One of the things Nelson checks on the female side of the pedigree is any carcass data that's available. "Some of this newer data needs to be included in your evaluation, to give you an idea what the cow side will contribute to her offspring. If there has been any carcass work done and it's positive, that's always a plus when selecting genetics. That's another reason to research the pedigree, to see as much of the bull's background as you can and be able to draw some conclusions. If you have the kind of cattle you like, with the characteristics you like, and they have the ability to produce good maternal AND good carcass characteristics – and it's in there for several generations, you can be pretty sure they will breed true and produce what you want."

The history of the bull's mother and female line are very revealing. Does the cow get big teats at calving time? Did she reach puberty at an early age and settle quickly? Has she had a calf every year, and does she calve easily? Does she have a manageable disposition? All too often the bull buyer only has information on the sire or a breeder is only interested in showing you male relatives and their records. You must have information on the female line as well; a bull's daughters will show those traits.

Swanson always looks at udders and teat length and size. "The bull's mother is important because his daughters will have udders like hers, they are fairly consistent. Bag structure and teats are generally passed from a bull to his daughters. I quit using a couple of bulls just because of that. One of those bulls -- I liked everything about him except that factor, but had to quit using him because his daughters had bad udders."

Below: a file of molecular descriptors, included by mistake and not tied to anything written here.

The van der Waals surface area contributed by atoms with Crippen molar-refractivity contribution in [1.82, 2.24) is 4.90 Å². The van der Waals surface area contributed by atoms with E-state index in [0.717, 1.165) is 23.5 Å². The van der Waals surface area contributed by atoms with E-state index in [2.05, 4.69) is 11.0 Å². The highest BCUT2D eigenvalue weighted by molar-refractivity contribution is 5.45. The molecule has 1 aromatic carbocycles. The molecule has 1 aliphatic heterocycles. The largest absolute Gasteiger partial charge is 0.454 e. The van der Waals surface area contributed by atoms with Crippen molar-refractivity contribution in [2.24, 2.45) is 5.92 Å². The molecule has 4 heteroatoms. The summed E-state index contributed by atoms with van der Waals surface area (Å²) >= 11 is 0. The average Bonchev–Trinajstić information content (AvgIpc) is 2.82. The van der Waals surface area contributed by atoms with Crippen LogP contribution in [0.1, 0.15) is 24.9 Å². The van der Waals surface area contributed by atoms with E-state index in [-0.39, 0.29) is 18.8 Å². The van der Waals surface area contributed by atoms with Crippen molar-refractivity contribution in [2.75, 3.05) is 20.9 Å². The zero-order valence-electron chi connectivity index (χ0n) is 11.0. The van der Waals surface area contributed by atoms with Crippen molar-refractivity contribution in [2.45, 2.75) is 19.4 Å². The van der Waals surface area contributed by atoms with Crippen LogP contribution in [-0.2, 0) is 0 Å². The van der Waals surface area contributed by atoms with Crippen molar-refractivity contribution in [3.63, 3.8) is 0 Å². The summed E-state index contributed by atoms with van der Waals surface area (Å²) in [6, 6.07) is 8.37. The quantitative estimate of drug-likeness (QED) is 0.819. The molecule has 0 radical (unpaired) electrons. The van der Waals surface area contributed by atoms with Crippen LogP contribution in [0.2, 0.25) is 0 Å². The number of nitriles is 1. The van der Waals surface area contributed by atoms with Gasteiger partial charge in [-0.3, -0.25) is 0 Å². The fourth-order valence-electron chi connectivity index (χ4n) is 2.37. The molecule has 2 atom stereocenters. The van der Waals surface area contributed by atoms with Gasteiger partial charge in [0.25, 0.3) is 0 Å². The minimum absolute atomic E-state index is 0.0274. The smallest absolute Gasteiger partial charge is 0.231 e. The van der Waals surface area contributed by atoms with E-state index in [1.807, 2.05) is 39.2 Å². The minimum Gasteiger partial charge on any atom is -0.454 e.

Nelson also feels strongly about the importance of good udders and proper size teats. "Some cows are good milkers but they don't have a balanced udder. Many don't have as much forequarter as rear quarter, for instance. A balanced udder is becoming more important to cattlemen. Years ago, no one paid much attention to that, but Swanson says disposition is also important. A bull may inherit a bad disposition from his mother. If he is flighty or wild, there's a good chance his daughters will be, too. Always take a look at the bull's mother, if you can, for she is the most important individual in his pedigree to critically judge. If you don't like her, you won't like her granddaughters. She will have more influence on your replacement heifers than any other single individual, since the female characteristics the bull passes to his daughters are predominantly those of his mother. If she is an outstanding cow, with traits you want in your herd, there's a good chance those traits will come through in her granddaughters. When buying a new herdsire, always check out his mama.